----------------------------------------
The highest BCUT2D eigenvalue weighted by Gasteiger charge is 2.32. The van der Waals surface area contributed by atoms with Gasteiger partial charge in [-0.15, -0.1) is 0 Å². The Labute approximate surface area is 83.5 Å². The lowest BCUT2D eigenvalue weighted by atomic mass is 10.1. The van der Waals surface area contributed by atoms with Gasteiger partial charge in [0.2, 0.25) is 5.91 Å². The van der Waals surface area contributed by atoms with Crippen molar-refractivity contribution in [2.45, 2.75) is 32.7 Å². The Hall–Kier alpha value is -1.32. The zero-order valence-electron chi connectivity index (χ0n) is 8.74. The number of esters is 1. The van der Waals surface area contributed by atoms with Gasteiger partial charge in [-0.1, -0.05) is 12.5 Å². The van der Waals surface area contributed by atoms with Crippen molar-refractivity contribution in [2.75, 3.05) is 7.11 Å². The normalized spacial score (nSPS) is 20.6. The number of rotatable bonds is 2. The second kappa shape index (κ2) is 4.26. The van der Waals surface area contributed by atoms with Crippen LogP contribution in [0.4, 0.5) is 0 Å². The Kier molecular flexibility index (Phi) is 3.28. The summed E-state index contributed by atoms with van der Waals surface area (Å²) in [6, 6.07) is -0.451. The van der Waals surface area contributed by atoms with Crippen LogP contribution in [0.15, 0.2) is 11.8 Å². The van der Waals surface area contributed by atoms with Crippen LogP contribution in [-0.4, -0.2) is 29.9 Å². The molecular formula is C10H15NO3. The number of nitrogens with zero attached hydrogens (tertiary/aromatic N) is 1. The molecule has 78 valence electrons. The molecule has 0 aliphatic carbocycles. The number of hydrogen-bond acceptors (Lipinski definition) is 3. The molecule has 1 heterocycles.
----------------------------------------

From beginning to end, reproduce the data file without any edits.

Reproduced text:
The highest BCUT2D eigenvalue weighted by Gasteiger charge is 2.32. The van der Waals surface area contributed by atoms with Gasteiger partial charge in [-0.15, -0.1) is 0 Å². The Labute approximate surface area is 83.5 Å². The lowest BCUT2D eigenvalue weighted by atomic mass is 10.1. The van der Waals surface area contributed by atoms with Gasteiger partial charge in [0.2, 0.25) is 5.91 Å². The van der Waals surface area contributed by atoms with Crippen molar-refractivity contribution in [2.45, 2.75) is 32.7 Å². The Hall–Kier alpha value is -1.32. The zero-order valence-electron chi connectivity index (χ0n) is 8.74. The number of esters is 1. The van der Waals surface area contributed by atoms with Gasteiger partial charge in [-0.1, -0.05) is 12.5 Å². The van der Waals surface area contributed by atoms with Crippen molar-refractivity contribution in [2.75, 3.05) is 7.11 Å². The normalized spacial score (nSPS) is 20.6. The number of rotatable bonds is 2. The second kappa shape index (κ2) is 4.26. The van der Waals surface area contributed by atoms with Crippen LogP contribution in [0.4, 0.5) is 0 Å². The Kier molecular flexibility index (Phi) is 3.28. The summed E-state index contributed by atoms with van der Waals surface area (Å²) in [6, 6.07) is -0.451. The van der Waals surface area contributed by atoms with Crippen LogP contribution in [0.15, 0.2) is 11.8 Å². The van der Waals surface area contributed by atoms with Crippen LogP contribution in [-0.4, -0.2) is 29.9 Å². The molecular formula is C10H15NO3. The number of nitrogens with zero attached hydrogens (tertiary/aromatic N) is 1. The molecule has 78 valence electrons. The molecule has 0 aliphatic carbocycles. The number of hydrogen-bond acceptors (Lipinski definition) is 3. The molecule has 1 heterocycles.